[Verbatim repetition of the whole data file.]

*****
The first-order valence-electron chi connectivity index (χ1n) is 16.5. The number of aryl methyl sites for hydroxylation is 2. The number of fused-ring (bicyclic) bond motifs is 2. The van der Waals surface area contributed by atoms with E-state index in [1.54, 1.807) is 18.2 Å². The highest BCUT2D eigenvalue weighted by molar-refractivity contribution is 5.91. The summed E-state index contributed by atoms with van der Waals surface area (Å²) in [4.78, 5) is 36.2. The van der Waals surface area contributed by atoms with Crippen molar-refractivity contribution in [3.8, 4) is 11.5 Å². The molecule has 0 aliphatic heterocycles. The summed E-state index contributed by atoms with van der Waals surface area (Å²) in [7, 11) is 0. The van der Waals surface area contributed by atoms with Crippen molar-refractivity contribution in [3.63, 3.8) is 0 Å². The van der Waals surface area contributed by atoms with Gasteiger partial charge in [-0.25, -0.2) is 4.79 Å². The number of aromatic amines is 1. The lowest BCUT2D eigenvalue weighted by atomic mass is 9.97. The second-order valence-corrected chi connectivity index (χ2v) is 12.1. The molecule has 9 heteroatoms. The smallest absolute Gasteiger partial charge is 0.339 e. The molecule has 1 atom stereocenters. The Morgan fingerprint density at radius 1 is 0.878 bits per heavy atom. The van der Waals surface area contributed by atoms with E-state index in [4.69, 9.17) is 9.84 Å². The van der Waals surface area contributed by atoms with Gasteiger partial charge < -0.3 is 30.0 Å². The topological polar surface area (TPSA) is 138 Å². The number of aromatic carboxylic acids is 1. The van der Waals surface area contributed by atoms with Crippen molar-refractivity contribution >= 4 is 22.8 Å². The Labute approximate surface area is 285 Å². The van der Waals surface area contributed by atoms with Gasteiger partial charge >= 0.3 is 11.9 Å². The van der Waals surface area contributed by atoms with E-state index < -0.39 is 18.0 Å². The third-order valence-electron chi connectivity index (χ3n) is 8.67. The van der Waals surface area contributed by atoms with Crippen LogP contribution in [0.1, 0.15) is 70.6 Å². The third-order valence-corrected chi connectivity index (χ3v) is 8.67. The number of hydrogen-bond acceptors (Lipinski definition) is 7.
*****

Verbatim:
The first-order valence-electron chi connectivity index (χ1n) is 16.5. The number of aryl methyl sites for hydroxylation is 2. The number of fused-ring (bicyclic) bond motifs is 2. The van der Waals surface area contributed by atoms with E-state index in [1.54, 1.807) is 18.2 Å². The highest BCUT2D eigenvalue weighted by molar-refractivity contribution is 5.91. The summed E-state index contributed by atoms with van der Waals surface area (Å²) in [4.78, 5) is 36.2. The van der Waals surface area contributed by atoms with Crippen molar-refractivity contribution in [3.8, 4) is 11.5 Å². The molecule has 0 aliphatic heterocycles. The summed E-state index contributed by atoms with van der Waals surface area (Å²) in [7, 11) is 0. The van der Waals surface area contributed by atoms with Crippen molar-refractivity contribution in [3.63, 3.8) is 0 Å². The van der Waals surface area contributed by atoms with Gasteiger partial charge in [-0.25, -0.2) is 4.79 Å². The number of aromatic amines is 1. The lowest BCUT2D eigenvalue weighted by atomic mass is 9.97. The second-order valence-corrected chi connectivity index (χ2v) is 12.1. The molecule has 9 heteroatoms. The smallest absolute Gasteiger partial charge is 0.339 e. The molecule has 1 atom stereocenters. The Morgan fingerprint density at radius 1 is 0.878 bits per heavy atom. The van der Waals surface area contributed by atoms with E-state index in [4.69, 9.17) is 9.84 Å². The van der Waals surface area contributed by atoms with Gasteiger partial charge < -0.3 is 30.0 Å². The topological polar surface area (TPSA) is 138 Å². The number of aromatic carboxylic acids is 1. The van der Waals surface area contributed by atoms with Crippen molar-refractivity contribution >= 4 is 22.8 Å². The Labute approximate surface area is 285 Å². The van der Waals surface area contributed by atoms with Gasteiger partial charge >= 0.3 is 11.9 Å². The van der Waals surface area contributed by atoms with E-state index < -0.39 is 18.0 Å². The third-order valence-electron chi connectivity index (χ3n) is 8.67. The van der Waals surface area contributed by atoms with Crippen LogP contribution in [0.1, 0.15) is 70.6 Å². The third-order valence-corrected chi connectivity index (χ3v) is 8.67. The number of hydrogen-bond acceptors (Lipinski definition) is 7.